In small talks on conferences, once in a while you hear colleagues complain about negative reviews of their articles on climate submitted for publication in scientific journals; reviews which have an overtly political touch. Recently, Hans von Storch and I submitted a short meeting report to a leading science journal and received a review which we want to put up here on klimazwiebel for discussion. In our opinion, the reviewer demands revision of our article on basis of political and not scientific criteria.
The editor of the journal confirmed the opinion of the reviewer and wrote: “In my view, two major revisions are acquired (sic). One deals with some statements that either need editing or deleted. Please see the enclosed review for suggestions on how to revise the text”. In order to have our piece published, we deleted the indicated statement, because it was not really relevant for the meeting report. But we did so in bewilderment; a similar statement about the same meeting already was published for example in a Nature editorial. While we were accused of supporting a politically motivated agenda, we have the feeling that at least in this case the review process itself is politically infiltrated. But please judge yourself:
The authors provide a more or less boiler plate meeting report that would otherwise be acceptable for publication (…) were it not marred by a few inflammatory and unsupported statements.
If the authors want to publish this in a premier, high-profile members journal such as (this one, W.K.), the offending language must be dealt with in a satisfactory manner.
The piece contains the innuendo-laden statement:
"It takes transparency, collaboration with other disciplines, and well-targeted information to regain public trust and to give adequate policy advice"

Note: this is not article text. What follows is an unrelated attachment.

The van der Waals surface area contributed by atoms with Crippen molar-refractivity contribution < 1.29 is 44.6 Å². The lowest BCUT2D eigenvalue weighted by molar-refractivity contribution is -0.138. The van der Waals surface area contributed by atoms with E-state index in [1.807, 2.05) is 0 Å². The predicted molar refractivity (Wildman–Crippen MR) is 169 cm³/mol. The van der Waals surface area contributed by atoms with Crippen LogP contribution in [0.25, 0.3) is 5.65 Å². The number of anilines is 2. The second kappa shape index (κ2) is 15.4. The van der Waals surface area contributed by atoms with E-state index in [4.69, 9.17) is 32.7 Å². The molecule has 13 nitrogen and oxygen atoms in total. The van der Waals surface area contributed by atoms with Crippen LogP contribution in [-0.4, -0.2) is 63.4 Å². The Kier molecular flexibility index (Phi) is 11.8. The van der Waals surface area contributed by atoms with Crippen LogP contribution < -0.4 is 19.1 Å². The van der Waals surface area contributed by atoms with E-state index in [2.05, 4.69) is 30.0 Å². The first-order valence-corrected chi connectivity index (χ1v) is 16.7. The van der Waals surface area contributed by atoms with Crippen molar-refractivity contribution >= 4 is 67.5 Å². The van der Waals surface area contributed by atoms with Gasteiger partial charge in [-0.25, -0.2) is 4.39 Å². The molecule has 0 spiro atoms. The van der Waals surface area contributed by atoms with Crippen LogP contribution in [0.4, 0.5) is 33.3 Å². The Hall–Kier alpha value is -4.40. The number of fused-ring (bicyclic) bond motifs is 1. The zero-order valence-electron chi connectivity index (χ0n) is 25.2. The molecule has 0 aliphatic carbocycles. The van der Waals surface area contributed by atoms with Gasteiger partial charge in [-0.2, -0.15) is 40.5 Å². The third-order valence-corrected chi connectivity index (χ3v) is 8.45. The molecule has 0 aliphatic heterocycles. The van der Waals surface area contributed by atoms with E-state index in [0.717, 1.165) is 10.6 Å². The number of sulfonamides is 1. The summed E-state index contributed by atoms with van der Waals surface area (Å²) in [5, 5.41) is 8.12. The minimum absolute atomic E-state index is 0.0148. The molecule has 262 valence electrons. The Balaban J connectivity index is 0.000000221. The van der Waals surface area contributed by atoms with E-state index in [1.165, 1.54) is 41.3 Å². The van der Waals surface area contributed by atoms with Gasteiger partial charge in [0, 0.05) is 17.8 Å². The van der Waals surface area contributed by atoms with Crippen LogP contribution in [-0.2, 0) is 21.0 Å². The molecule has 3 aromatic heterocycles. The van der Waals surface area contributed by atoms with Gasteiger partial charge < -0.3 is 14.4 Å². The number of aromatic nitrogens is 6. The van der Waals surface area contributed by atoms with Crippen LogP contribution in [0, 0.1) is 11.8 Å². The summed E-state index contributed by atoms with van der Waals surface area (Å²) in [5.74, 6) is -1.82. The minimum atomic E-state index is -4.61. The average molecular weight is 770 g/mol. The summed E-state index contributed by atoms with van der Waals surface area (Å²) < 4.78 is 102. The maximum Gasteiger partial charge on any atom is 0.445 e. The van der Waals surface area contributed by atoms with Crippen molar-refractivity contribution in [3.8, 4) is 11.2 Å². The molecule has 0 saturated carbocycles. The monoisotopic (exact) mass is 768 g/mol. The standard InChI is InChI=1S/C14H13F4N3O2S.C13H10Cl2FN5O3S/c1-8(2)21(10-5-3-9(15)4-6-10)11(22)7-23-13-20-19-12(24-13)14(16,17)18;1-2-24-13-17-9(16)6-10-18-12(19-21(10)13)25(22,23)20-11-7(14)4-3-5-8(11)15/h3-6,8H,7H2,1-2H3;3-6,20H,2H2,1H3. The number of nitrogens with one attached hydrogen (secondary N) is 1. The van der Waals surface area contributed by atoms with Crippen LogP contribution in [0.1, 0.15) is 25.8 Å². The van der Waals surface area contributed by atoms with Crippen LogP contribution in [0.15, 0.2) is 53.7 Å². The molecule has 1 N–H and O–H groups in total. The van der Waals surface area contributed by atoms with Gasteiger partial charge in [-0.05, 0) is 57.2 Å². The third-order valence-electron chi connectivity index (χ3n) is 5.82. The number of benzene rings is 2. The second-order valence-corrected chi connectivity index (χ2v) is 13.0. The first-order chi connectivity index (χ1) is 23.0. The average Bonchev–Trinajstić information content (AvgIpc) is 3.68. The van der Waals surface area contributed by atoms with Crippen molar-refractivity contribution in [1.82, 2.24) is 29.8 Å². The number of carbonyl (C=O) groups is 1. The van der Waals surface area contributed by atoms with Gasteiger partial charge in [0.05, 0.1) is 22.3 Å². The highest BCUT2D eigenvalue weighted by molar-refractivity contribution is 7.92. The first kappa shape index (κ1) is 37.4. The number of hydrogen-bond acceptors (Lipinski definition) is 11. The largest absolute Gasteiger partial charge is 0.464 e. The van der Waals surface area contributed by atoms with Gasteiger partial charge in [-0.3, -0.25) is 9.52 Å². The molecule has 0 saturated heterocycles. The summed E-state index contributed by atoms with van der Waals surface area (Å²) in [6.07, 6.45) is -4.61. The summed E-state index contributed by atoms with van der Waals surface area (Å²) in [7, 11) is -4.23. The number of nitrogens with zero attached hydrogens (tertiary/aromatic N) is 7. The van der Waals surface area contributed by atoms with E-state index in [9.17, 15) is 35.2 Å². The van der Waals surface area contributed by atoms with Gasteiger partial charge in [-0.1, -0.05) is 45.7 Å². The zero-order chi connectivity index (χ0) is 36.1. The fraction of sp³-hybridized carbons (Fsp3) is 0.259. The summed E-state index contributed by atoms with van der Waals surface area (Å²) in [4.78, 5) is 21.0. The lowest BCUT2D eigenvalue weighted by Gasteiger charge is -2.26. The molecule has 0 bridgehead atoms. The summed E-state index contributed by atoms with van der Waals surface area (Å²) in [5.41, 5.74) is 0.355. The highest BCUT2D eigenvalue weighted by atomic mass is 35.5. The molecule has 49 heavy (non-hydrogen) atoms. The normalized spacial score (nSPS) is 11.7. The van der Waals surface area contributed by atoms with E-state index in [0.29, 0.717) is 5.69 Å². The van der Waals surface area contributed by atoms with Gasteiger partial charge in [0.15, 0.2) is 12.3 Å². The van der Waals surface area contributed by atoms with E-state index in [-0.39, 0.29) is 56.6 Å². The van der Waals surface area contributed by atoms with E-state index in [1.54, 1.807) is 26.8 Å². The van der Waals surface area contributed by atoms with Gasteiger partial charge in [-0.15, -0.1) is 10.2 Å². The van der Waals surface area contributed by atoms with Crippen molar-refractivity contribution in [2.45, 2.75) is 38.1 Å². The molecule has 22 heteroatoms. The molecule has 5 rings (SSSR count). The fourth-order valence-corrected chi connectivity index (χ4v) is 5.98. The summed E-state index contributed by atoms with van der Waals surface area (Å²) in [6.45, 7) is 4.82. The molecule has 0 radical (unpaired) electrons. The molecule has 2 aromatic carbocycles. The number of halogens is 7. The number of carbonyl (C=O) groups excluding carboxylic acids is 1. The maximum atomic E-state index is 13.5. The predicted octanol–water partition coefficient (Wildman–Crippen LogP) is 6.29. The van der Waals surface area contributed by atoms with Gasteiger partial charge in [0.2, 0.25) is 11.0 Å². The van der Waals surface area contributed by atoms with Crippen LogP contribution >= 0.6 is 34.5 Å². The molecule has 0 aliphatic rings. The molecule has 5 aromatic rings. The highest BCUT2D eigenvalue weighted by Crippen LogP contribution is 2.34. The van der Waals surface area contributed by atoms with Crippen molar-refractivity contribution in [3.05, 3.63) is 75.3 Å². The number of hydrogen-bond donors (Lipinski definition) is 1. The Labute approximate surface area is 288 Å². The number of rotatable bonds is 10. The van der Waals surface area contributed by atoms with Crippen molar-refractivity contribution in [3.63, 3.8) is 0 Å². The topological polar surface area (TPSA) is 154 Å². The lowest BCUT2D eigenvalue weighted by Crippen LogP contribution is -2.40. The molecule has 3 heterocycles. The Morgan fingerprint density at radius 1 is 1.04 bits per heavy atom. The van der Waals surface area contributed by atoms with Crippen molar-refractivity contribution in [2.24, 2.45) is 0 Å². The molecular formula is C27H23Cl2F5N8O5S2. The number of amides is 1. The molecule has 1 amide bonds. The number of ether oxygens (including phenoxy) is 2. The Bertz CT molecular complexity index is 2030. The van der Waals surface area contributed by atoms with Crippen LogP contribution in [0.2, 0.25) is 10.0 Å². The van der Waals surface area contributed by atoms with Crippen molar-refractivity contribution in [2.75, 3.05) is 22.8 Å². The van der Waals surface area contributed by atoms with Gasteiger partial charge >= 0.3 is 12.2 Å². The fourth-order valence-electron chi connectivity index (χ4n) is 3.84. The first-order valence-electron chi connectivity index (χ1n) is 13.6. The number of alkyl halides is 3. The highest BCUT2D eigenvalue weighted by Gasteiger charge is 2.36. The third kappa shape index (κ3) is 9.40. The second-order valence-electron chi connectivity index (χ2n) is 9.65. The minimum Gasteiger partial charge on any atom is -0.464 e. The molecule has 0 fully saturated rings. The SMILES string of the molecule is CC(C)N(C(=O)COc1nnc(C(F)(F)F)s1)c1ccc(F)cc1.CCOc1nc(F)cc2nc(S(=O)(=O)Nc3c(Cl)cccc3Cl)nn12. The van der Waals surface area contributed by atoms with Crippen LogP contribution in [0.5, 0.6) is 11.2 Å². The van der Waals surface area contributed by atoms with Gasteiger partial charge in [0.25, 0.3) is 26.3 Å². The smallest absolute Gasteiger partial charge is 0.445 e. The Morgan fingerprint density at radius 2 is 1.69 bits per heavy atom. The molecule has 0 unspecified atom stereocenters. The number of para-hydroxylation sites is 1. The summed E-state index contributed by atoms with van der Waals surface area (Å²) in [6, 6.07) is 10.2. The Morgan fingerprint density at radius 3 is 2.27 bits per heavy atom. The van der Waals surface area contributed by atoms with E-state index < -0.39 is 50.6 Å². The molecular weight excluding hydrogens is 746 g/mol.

That statement betrays a biased and ill-informed perspective on the part of the authors. Saying that climate scientists need to "regain publish trust" is to buy into the flawed premise that it has been lost. While the purpose of agenda-driven attacks against climate science over the past two years no doubt had the intent of trying to undermine the public trust in the science, careful polling by experts such as John Krosnick of Stanford University show that there has been no erosion of public trust, despite the best attempts of climate change deniers and media outlets that have fostered the false narrative. See e.g. http://www.aaas.org/news/releases/2010/0322climate.shtml
The above statement also is built on the flawed premise that (a) climate science has not bee transparent. In reality, the climate science community has undertaken
measures over the past 10 years that go well beyond the degrees of disclosure found in other areas of science (consider for example the fact that the enormous archives of model output that serve as the basis for the IPCC model projections are available to the public, and many climate models can be downloaded for free). The statement also falsely implies that there is a lack of "collaboration" with other disciplines, when by many measures, climate science is the most multi-disciplinary and interdisciplinary areas in science today.
In short, the statement quoted above is so fundamentally flawed in its underlying assumptions that it must simply be eliminated for this article to be suitable for publication in (…).
The same is true of the later sentence:
"(Meeting participant's name, W.K.) demonstrated the difficulties of the Intergovernmental Panel on Climate Change (IPCC) in a situation where science is misused to depoliticize politics and in turn becomes politicized."
Who is (XXX, W.K), and why do readers need to be informed of his misguided views of the IPCC. The statement, again, must be stricken.
I believe the meeting report will be suitable for publication contingent upon the mandatory removal of the two offensive statements noted above.